“My grief has been exacerbated by the fact that the defendant has not expressed any real remorse,” the deceased’s mother told court.

The father addressed McNorgan directly, saying, “You have not shown any remorse whatsoever” and that “this just makes the grieving process that much worse.”

“Do you ever take the time to think of the damage you did to all the people involved?”

Both parents were emotional while reading their statements, pausing to slow their breathing and read through tears.

The mother had dropped her off to meet up with other Girl Guides, she said. “My last memory of her alive was watching her walk in circles around one of the poles as she waited for close friends to arrive.”

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She said she drove east across Wonderland Road to visit a friend for an hour before returning to pick up her daughter, at which point she “experienced a feeling of impending doom.”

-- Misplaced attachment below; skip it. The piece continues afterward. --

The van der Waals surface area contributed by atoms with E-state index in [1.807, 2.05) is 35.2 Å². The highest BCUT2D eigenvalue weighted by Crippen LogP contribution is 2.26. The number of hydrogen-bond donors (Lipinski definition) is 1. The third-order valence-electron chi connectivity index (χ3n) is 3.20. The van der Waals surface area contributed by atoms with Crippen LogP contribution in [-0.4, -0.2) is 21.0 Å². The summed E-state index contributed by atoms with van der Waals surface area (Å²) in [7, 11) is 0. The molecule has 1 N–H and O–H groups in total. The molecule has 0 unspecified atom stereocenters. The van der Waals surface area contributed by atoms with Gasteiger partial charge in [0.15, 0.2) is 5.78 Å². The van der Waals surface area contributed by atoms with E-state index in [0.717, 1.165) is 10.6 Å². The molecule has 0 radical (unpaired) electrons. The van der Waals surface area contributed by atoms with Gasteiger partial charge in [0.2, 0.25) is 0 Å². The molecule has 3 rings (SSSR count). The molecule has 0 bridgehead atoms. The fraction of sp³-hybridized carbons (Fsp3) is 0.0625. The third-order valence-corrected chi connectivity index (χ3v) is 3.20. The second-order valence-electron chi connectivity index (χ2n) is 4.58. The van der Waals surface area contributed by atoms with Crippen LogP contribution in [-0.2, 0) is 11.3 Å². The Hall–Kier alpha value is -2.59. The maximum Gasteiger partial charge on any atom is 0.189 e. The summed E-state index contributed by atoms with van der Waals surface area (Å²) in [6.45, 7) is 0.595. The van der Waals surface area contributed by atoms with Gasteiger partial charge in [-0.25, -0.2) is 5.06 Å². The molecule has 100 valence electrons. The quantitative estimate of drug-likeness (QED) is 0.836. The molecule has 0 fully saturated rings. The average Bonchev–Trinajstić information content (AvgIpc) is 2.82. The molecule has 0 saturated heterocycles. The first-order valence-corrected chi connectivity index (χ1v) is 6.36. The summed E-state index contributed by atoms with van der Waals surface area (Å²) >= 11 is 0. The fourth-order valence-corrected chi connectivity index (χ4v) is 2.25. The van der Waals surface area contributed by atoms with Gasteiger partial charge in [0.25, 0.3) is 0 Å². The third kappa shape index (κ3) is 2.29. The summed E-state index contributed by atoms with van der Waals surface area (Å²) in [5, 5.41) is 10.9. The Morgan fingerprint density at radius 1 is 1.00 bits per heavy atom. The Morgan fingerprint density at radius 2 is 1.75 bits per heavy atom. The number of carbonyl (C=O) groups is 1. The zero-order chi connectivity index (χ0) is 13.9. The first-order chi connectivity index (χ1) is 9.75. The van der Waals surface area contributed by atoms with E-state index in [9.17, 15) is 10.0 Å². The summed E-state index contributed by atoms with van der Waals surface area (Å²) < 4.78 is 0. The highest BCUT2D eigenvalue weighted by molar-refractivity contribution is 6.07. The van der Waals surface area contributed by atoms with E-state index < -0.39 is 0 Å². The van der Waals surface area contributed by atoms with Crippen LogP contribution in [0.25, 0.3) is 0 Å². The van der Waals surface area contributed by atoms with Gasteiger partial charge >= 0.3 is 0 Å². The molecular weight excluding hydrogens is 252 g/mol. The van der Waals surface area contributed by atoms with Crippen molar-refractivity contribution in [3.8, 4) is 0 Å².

The little girl’s father said he wakes up most nights with nightmares, usually involving him arriving at the scene of the crash just before his daughter got hit and being unable to save her.

“Mommy still reads to you every night and I listen from our room,” he said in a portion of his statement where he addressed his daughter directly, adding that it’s still very painful for him to go into her room.

He said the family still hasn’t done their daughter’s laundry. Because it still smells like her, “we can’t bear to do anything with it right now.”

The victim statements also touched on the lasting personal impacts of the crash, with many highlighting the physical, emotional, relational and financial hardships they continue to struggle with.